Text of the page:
Jon Mitchell: I'm open to cash grant programs, such as Orange County's LHA Program. It's my understanding that the state has not delegated to the Town the authority to provide targeted reductions or exemptions for long-time homeowners, so cash grant programs are probably the best option.
Eliazar Posada: I have not spent much time learning about what is currently available, so I would start there. I would like to know what the need is, what programs currently exist and then work with staff to see what ways we as a town can respond to the need.
Theodore Nollert: I support town and county programs that are targeted to low-income folks to prevent displacement, which is what we currently have in Orange County. I do not support blanket applications of such programs that would help wealthy incumbent homeowners avoid paying their fair share of taxes.
Amy Ryan: Because of state law, we can’t tax different properties at different rates, so efforts like this entail creating and funding property tax relief programs. In its latest budget, I supported the town allocating $100,000 to property tax relief – and that’s in addition to the funds already available from Orange County.
Catherine Fray: I will support the town to continue and expand pandemic programs to provide emergency rent and tax assistance. We've just had a clear lesson in how important they are for folks.
Jeffrey Hoagland: by getting rid of programs that do not help people, thus lowering the tax burden, which allows for lower taxes
Erik Valera: I would support town and county programs to assist owner occupied homes with a reduction in property tax based on financial need.
How would you support the preservation of manufactured home parks as affordable housing?
Breckany Teal Eckhardt: Communities need to be involved in decision making. Make information public regarding the pros and cons of development well ahead of decisions. Include community leaders and obtain consensus on options as develop decisions are made.
Jess Anderson: Manufactured home parks (MHPs) can be a great way to maintain affordable housing. In fact, our LUMO already contains an overlay that preserves our manufactured home parks. I've voted "no" on projects in Chapel Hill North that would displace residents of MHPs without providing a new place for them within the development. I'll demand that developers include residents of MPHs in their redevelopment plans. And, in cases where we cannot prevent displacement, I'm committed to helping residents find alternative affordable housing. We're also partnering with Habitat for Humanity to prioritize residents who have limited access to federally-funded affordable housing.
Renuka Soll: Manufactured home parks are affordable housing. The families own their home but rent the land where it sits from the park owner. This can lead the exploitation in that it's not that easy to move their manufactured home, making them more likely to try to pay rents even if they go up substantially. For this reason, I would like to see Chapel Hill buy the park land creating "safety" for the home owner or help the home owners to get together to buy the land underneath their homes for themselves.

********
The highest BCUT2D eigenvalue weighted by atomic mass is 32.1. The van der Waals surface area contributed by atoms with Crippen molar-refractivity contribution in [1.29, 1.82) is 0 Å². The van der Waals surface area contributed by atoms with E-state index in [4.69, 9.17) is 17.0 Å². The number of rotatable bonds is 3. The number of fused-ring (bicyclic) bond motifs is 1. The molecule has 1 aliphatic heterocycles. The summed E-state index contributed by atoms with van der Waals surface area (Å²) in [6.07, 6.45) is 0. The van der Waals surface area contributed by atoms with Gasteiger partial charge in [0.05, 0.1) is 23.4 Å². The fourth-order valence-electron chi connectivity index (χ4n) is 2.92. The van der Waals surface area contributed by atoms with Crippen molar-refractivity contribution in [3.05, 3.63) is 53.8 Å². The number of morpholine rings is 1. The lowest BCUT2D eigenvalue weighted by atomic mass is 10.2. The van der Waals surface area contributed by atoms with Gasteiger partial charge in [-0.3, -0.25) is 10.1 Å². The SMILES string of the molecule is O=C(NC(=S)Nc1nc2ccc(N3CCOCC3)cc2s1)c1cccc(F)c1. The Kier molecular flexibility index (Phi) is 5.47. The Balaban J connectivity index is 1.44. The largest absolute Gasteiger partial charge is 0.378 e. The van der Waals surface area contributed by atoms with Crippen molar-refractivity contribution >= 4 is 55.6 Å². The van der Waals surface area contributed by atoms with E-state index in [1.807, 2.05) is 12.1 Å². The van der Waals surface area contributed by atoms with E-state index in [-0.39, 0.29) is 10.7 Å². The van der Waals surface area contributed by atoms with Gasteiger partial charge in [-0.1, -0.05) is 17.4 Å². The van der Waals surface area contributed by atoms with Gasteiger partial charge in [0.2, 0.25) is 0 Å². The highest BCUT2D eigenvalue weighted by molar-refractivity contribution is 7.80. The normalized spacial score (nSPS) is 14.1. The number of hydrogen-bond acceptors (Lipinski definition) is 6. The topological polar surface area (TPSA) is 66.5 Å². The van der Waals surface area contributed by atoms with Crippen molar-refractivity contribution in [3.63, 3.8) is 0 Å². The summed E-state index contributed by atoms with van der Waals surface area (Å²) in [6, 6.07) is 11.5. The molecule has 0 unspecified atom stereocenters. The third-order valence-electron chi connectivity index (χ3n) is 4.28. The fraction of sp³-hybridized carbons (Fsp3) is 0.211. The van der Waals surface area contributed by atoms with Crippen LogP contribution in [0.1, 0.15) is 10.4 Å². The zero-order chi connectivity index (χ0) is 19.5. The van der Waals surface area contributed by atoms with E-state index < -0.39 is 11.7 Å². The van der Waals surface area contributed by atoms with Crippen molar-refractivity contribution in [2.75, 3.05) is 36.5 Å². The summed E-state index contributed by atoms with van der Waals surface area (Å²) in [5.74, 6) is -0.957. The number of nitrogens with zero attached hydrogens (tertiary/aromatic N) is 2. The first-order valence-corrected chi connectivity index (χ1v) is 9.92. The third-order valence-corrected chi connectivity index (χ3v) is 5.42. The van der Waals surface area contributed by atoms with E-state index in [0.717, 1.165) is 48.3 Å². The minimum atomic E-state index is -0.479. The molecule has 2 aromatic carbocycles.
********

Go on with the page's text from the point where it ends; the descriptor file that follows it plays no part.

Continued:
Barbara Foushee: One of the biggest issues with manufactured home parks is folks being displaced when the manufactured home park owner decides to sell. One way to tackle this would be to establish a manufactured home park zone that would make sure that these areas would not get redeveloped, and residents would not be displaced. You can create an ordinance that would give residents the first right to purchase if the park owner plans to sell the park property. Lastly, the manufactured home park could also be sold to an organization who is dedicated to preserving it.
Adam Searing: We should look at innovative ways to work with public and private entities to purchase the land on which mobile home parks are located. With public ownership, land rental rates can be stabilized and residents can be assured that the park will not be sold and they can feel more secure in owning their manufactured homes. A model where we leverage private funding to allow residents to purchase a park themselves is even better, giving residents even more security in owning both their home and the land it sits on.
Elizabeth Sharp: While legislation might have to happen on the state level, we need to do what we can at the municipal level to encourage purchase opportunity agreements between park owners and the manufactured home owners, so that the homeowners are at lower risk of being displaced if the landowner decides to sell. This is accomplished in the best case by giving homeowners a right of first refusal to purchase the land themselves, and short of that mandating that park owners inform homeowners of their intention to sell and instituting a waiting period in order to give homeowners a chance to cooperatively assemble a competitive offer to buy the land on which their homes sit.